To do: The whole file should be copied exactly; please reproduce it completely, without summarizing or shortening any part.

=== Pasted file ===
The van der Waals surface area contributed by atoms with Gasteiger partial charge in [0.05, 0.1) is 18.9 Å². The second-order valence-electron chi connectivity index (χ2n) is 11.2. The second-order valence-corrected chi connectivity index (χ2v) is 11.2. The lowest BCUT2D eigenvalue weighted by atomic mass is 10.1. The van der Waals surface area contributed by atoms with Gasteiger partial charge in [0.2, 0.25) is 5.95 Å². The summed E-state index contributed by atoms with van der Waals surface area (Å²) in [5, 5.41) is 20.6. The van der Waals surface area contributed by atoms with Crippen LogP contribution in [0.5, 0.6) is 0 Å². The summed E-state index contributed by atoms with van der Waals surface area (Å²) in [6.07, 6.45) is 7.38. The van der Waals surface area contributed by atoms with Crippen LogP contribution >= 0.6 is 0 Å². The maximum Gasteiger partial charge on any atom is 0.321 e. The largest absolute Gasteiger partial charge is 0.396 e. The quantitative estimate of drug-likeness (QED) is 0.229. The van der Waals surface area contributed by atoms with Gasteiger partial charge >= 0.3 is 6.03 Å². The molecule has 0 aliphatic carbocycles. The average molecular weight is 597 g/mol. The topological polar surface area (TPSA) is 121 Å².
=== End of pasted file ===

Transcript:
The van der Waals surface area contributed by atoms with Gasteiger partial charge in [0.05, 0.1) is 18.9 Å². The second-order valence-electron chi connectivity index (χ2n) is 11.2. The second-order valence-corrected chi connectivity index (χ2v) is 11.2. The lowest BCUT2D eigenvalue weighted by atomic mass is 10.1. The van der Waals surface area contributed by atoms with Gasteiger partial charge in [0.2, 0.25) is 5.95 Å². The summed E-state index contributed by atoms with van der Waals surface area (Å²) in [5, 5.41) is 20.6. The van der Waals surface area contributed by atoms with Crippen LogP contribution in [0.5, 0.6) is 0 Å². The summed E-state index contributed by atoms with van der Waals surface area (Å²) in [6.07, 6.45) is 7.38. The van der Waals surface area contributed by atoms with Crippen LogP contribution >= 0.6 is 0 Å². The maximum Gasteiger partial charge on any atom is 0.321 e. The largest absolute Gasteiger partial charge is 0.396 e. The quantitative estimate of drug-likeness (QED) is 0.229. The van der Waals surface area contributed by atoms with Gasteiger partial charge >= 0.3 is 6.03 Å². The molecule has 0 aliphatic carbocycles. The average molecular weight is 597 g/mol. The topological polar surface area (TPSA) is 121 Å².